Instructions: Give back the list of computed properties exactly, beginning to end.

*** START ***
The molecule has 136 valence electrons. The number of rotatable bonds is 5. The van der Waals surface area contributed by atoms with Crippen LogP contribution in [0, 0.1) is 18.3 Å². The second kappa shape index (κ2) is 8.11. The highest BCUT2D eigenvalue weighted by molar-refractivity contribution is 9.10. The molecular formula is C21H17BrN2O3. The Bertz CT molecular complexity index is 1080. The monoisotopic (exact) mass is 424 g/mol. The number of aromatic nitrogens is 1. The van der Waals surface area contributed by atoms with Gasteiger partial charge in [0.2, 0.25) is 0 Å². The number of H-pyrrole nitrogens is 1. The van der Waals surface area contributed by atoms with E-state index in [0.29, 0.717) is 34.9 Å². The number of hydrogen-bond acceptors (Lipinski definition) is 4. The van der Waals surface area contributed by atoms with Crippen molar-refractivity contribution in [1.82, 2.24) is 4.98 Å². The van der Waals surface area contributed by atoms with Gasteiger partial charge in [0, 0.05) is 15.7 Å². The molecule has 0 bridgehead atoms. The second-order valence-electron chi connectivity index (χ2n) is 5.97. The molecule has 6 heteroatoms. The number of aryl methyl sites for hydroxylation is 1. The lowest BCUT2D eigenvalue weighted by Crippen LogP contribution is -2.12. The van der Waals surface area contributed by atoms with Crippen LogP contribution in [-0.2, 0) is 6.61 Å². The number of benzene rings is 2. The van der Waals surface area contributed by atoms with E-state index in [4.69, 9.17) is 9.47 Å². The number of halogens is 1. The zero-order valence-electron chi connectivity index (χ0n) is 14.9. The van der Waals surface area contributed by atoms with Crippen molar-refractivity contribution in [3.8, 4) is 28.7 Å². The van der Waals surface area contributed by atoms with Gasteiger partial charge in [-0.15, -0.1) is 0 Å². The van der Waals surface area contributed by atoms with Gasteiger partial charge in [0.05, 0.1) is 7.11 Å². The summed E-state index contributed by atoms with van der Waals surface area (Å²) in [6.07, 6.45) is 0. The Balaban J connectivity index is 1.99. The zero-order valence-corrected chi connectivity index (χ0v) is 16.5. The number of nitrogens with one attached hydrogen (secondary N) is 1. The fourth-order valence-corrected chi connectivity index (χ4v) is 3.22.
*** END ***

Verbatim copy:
The molecule has 136 valence electrons. The number of rotatable bonds is 5. The van der Waals surface area contributed by atoms with Crippen LogP contribution in [0, 0.1) is 18.3 Å². The second kappa shape index (κ2) is 8.11. The highest BCUT2D eigenvalue weighted by molar-refractivity contribution is 9.10. The molecular formula is C21H17BrN2O3. The Bertz CT molecular complexity index is 1080. The monoisotopic (exact) mass is 424 g/mol. The number of aromatic nitrogens is 1. The van der Waals surface area contributed by atoms with Gasteiger partial charge in [0.2, 0.25) is 0 Å². The number of H-pyrrole nitrogens is 1. The van der Waals surface area contributed by atoms with E-state index in [0.29, 0.717) is 34.9 Å². The number of hydrogen-bond acceptors (Lipinski definition) is 4. The van der Waals surface area contributed by atoms with Crippen molar-refractivity contribution in [1.82, 2.24) is 4.98 Å². The van der Waals surface area contributed by atoms with Gasteiger partial charge in [0, 0.05) is 15.7 Å². The molecule has 0 bridgehead atoms. The second-order valence-electron chi connectivity index (χ2n) is 5.97. The molecule has 6 heteroatoms. The number of aryl methyl sites for hydroxylation is 1. The lowest BCUT2D eigenvalue weighted by Crippen LogP contribution is -2.12. The van der Waals surface area contributed by atoms with Crippen LogP contribution in [-0.2, 0) is 6.61 Å². The number of benzene rings is 2. The van der Waals surface area contributed by atoms with E-state index in [4.69, 9.17) is 9.47 Å². The number of halogens is 1. The zero-order valence-electron chi connectivity index (χ0n) is 14.9. The van der Waals surface area contributed by atoms with Crippen molar-refractivity contribution in [3.8, 4) is 28.7 Å². The van der Waals surface area contributed by atoms with Gasteiger partial charge in [-0.15, -0.1) is 0 Å². The van der Waals surface area contributed by atoms with Gasteiger partial charge in [0.05, 0.1) is 7.11 Å². The summed E-state index contributed by atoms with van der Waals surface area (Å²) in [6.07, 6.45) is 0. The Balaban J connectivity index is 1.99. The zero-order valence-corrected chi connectivity index (χ0v) is 16.5. The number of nitrogens with one attached hydrogen (secondary N) is 1. The fourth-order valence-corrected chi connectivity index (χ4v) is 3.22.